Inside JCPRD: The Black Bob Band

When Missouri became a state in 1821, European Americans spread westward rapidly. In 1825, the federal government negotiated the Treaty of St. Louis, which removed 1,400 Missouri-based Shawnee to lands in Kansas (some Shawnee continued into Oklahoma and eventually into Mexican Texas, and became known as the “Absentee Shawnee”). The Shawnee reservation in Kansas stretched from the Missouri State boundary nearly to modern-day Junction City, and from the Kansas River to about the southern line of Johnson County.

The Shawnee were a people whittled away by American encroachment and Indian Removal policies. They had a history of partial assimilation into European American culture and traded heavily with American settlers. Portions of the Shawnee nation agreed with the tactic of assimilation and even with removal, hoping that the U.S. government might finally leave them alone. Other Shawnee disagreed and wanted to retain traditional culture and remain on their ancestral lands. The Kansas reservation brought nearly 2,000 members of these divergent factions of the Shawnee nation together.

With the passage of the Kansas-Nebraska Act in 1854, the U.S. government’s new goal was to place the Native Americans who remained in the new Kansas Territory on individual allotments of land, rather than on large reservations. The government exchanged 1.6 million acres of Shawnee reservation land in Kansas for individual grants of 200 acres for each Shawnee man, woman, and child. By accepting, Shawnee land holdings were reduced to roughly 200,000 acres, located within 30 miles of the Missouri border. The government permitted the Shawnee to stay on their lands in Kansas only if they accepted individual allotments. These Shawnee – perhaps 700 or more – were called the “severalty” Shawnee because of their individual land ownership.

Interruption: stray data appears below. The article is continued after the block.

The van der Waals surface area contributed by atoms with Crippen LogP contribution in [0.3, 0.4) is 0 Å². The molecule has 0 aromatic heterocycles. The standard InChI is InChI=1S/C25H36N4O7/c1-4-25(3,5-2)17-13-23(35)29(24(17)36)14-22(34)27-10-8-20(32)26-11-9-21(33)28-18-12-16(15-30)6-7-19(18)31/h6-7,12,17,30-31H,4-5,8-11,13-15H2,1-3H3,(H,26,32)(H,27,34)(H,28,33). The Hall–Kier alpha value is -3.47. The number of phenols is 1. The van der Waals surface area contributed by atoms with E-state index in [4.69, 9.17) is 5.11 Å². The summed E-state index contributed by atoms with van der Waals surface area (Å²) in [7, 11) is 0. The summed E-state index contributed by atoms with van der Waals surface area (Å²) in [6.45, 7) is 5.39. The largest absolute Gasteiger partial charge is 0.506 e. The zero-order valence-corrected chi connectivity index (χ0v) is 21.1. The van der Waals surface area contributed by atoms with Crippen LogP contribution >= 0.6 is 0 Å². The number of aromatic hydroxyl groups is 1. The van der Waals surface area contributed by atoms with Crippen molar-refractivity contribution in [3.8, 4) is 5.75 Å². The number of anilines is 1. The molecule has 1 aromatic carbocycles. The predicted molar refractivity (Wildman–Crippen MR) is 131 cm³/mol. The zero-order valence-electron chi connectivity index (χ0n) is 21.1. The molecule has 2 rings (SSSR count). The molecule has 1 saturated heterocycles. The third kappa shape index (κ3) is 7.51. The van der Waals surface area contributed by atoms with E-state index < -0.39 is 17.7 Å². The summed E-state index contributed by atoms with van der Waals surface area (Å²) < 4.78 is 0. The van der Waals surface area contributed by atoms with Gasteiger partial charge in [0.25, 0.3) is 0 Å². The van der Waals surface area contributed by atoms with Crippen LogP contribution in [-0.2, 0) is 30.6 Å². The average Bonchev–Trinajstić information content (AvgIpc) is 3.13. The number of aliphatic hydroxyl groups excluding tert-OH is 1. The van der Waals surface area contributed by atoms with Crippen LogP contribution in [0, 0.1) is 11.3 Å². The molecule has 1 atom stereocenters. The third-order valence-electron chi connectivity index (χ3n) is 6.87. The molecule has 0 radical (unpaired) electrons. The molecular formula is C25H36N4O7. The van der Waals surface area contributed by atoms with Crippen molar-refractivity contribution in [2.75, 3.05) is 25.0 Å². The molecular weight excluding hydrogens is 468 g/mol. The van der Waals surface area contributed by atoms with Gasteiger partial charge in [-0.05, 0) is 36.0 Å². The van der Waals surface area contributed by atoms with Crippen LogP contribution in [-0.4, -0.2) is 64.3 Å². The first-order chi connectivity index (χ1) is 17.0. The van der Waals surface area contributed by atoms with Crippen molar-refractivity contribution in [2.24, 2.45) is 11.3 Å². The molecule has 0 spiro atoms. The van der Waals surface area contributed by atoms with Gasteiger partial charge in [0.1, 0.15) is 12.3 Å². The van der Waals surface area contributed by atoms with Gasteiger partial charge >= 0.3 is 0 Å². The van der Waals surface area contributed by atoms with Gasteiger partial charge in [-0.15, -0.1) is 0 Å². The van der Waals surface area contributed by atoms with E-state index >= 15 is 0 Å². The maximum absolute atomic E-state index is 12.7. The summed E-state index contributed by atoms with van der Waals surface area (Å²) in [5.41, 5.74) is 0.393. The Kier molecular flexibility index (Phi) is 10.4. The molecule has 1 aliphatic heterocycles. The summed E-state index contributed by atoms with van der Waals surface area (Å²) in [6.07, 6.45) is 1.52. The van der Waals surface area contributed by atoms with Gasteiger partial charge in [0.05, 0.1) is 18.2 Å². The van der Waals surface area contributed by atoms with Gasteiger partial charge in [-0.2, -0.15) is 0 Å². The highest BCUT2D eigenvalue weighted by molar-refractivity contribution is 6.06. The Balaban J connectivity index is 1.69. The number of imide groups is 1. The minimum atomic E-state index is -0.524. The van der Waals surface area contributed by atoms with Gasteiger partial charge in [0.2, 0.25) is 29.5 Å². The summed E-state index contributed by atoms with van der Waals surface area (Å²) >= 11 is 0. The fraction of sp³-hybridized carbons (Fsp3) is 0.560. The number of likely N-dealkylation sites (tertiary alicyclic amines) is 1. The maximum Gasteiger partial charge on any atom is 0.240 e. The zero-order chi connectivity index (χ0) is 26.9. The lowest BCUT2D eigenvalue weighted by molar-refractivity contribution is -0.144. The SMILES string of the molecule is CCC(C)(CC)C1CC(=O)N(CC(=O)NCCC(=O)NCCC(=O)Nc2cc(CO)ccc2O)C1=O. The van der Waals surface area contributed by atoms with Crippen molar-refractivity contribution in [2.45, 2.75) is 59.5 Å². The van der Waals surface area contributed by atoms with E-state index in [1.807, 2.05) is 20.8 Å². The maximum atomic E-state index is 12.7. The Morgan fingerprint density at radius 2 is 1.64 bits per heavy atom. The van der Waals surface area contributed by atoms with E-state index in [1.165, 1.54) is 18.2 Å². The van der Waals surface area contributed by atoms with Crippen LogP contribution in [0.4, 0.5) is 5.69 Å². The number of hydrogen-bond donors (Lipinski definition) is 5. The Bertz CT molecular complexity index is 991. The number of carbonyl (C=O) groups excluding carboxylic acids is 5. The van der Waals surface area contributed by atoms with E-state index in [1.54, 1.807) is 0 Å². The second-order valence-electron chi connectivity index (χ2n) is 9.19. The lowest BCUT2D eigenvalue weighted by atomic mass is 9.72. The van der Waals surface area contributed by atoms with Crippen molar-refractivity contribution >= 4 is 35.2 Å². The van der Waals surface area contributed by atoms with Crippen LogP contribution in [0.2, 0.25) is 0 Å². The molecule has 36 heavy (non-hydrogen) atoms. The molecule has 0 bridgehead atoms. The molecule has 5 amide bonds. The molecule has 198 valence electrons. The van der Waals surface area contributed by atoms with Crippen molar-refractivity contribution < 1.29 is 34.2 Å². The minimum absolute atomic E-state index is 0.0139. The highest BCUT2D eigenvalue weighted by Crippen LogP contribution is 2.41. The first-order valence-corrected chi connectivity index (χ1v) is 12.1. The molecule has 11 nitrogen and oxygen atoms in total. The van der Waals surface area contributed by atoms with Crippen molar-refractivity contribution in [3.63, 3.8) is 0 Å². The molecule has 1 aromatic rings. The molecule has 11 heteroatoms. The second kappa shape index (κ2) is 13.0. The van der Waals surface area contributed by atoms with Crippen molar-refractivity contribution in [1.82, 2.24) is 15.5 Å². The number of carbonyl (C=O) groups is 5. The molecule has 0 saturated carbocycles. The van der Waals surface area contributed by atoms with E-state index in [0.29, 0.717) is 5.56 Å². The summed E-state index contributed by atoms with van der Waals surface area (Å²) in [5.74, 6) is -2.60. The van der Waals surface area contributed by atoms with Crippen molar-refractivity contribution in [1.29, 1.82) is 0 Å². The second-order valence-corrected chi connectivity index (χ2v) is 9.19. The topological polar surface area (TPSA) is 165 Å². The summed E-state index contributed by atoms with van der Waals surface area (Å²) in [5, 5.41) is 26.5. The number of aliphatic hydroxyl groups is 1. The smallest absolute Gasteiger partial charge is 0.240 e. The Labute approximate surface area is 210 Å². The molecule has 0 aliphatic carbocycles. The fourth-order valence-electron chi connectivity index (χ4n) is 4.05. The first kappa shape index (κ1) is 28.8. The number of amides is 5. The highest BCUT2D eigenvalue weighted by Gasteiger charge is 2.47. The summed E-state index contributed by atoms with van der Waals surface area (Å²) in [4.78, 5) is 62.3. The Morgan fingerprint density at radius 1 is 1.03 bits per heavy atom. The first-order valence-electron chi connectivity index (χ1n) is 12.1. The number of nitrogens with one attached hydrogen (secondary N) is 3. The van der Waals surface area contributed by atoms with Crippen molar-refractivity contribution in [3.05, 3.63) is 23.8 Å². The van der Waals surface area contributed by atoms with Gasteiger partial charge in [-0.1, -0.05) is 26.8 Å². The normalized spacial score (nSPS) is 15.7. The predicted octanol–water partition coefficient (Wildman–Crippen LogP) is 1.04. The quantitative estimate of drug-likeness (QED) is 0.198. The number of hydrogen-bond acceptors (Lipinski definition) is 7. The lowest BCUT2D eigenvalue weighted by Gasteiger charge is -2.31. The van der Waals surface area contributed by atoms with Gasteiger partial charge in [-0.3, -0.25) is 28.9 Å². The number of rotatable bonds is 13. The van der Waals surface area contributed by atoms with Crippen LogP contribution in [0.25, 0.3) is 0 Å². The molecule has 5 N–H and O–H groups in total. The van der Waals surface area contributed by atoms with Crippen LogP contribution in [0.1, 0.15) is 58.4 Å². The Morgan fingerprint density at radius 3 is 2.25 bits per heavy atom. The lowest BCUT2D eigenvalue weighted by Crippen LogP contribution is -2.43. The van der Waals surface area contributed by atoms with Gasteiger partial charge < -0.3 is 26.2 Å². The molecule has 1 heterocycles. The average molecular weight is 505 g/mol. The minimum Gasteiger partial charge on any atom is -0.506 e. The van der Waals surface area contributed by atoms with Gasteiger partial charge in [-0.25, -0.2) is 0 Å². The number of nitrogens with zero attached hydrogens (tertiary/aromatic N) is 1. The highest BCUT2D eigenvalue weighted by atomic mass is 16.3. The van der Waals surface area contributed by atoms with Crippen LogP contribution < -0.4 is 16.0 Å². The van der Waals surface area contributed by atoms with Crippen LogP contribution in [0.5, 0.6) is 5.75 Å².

The “Black Bob Band” of the Shawnee, under the leadership of a chief named Black Bob, vehemently refused to accept individual allotments in 1854. The Black Bob, less than 200 in total, were traditionalists who rejected assimilation, believed in communal land ownership, and found themselves regularly at odds with the Shawnee national council. The council was made up of assimilationists who allied themselves with the federal government, rather than traditional leaders and hereditary chiefs. For Black Bob and his followers, accepting the government’s offer of individual land grants signified the forfeiture of their rights as tribal members. The government gave the Black Bob Band a tract of land totaling 33,000 acres in southern Johnson County, along Tomahawk Creek. While the U.S. government recognized the acreage as individual allotments accumulated in one place, the Black Bob Shawnee chose to view it as a single allotment to be used for communal living.

During the Border War and Civil War, the Black Bob’s land was directly in the path of warring vigilante groups. As the 1874 Atlas Map of Johnson County relates, the Black Bob “soon began to suffer robbery and losses at the hands of bushwackers (pro-slavery forces), or Kansas thieves, and becoming uneasy – exposed as they were on both sides – left the county in a body and took up their residence in the Indian Territory.” Pro-slavery vigilantes under William Quantrill raided the Black Bob reservation in September 1862. The Black Bob fled to the west and south for protection. When they returned, white squatters had claimed portions of the land.

For the rest of the story, read the museum’s post on the JoCoHistory Blog at www.jocohistory.org.